Pubdate: Sat, 26 Mar 2016
Source: Citizens' Voice, The (Wilkes-Barre, PA)
Copyright: 2016 Associated Press


HARRISBURG (AP) - Some key Senate backers of medical marijuana 
legalization are expressing concern about a marijuana bill passed by 
the House last week, raising the possibility of a delay in getting 
the drug into the hands of Pennsylvania patients suffering from 
conditions like cancer and epilepsy.

Senate staff and lawyers found what they say are numerous flaws in 
the legislation passed by the House last week. Sen. Mike Folmer, 
R-Lebanon, who sponsored the initial bill that overwhelmingly passed 
the Senate last year, might press for changes and another vote by 
both chambers instead of agreeing to the House version and sending it 
to Gov. Tom Wolf for his signature.

"This would be like giving a child a toy at Christmas but then not 
giving a battery to make it work," Folmer's chief of staff, Fred 
Sembach, told in a story published Friday. "It's too 
important to enact a bill into law that may not work."

The House voted 149-43 for legislation that would set standards for 
growers, dispensaries and physicians. Patients could take the drug in 
pill, oil or liquid form, but would not be able to obtain marijuana 
they could smoke.

The bill would allow people to buy marijuana from a dispensary after 
they have been certified by a medical practitioner to have one of the 
17 enumerated conditions. Those conditions include cancer, epilepsy, 
autism, Parkinson's disease, post-traumatic stress disorder, sickle 
cell anemia, multiple sclerosis, AIDS, glaucoma and chronic or 
intractable pain. Under the proposal, the state would license up to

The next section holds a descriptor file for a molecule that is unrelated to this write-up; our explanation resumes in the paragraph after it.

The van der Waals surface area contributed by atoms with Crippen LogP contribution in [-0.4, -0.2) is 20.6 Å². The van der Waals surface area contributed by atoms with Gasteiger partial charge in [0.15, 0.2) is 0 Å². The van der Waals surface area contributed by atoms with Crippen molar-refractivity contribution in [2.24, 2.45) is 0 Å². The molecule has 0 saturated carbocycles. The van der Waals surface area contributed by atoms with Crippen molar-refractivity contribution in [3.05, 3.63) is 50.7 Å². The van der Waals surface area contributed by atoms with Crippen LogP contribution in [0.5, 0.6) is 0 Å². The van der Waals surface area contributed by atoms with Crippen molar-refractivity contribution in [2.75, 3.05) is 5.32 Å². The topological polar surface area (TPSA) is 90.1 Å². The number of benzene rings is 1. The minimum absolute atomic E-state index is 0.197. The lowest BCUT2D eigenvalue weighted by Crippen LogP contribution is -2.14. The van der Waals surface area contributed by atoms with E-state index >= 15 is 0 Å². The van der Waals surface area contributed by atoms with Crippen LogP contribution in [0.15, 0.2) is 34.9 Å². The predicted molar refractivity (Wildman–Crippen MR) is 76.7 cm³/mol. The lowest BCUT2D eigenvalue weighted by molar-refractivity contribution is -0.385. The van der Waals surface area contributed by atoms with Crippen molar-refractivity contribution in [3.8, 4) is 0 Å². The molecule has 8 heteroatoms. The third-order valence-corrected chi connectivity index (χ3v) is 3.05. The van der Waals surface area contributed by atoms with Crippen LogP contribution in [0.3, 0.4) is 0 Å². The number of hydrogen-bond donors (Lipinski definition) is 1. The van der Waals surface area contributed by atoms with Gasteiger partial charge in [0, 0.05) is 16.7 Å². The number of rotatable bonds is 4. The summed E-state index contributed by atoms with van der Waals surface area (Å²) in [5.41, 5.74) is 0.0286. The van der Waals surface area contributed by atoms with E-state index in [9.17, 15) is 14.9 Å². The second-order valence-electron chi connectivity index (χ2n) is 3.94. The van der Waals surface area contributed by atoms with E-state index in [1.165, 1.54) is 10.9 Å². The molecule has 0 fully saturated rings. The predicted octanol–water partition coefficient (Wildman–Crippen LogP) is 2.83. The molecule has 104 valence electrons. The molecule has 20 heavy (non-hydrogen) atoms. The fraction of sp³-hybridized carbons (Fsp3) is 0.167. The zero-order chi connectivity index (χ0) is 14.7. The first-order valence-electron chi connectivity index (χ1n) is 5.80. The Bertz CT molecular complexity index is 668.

25 growers and processors, and as many as 50 dispensaries, which 
could each operate three locations.

Folmer's staff flagged what it said was imprecise language about the 
regulation of marijuana growers, processors and dispensers.

Sen. Daylin Leach, D-Montgomery, the bill's cosponsor, said the House 
version would require that no marijuana dispensary operate within 
1,000 feet of a school in Philadelphia. That would make it difficult 
to open one in Center City, he said.

But Leach wants the Senate to accept the House bill and iron out any 
flaws through the courts and regulatory process.

"If we send it back to the House, we may never see it again," he said.

Wolf 's spokesman, Jeff Sheridan, said the governor "was ready to 
sign the House bill and had hoped it would pass quickly through the Senate."

Advocates had celebrated in the Capitol last week after several years 
of going from door to door seeking support among lawmakers. Many are 
the parents of children who have lost their ability to function 
intellectually at their age level because of the severe seizures they 
suffer daily.
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MAP posted-by: Jay Bergstrom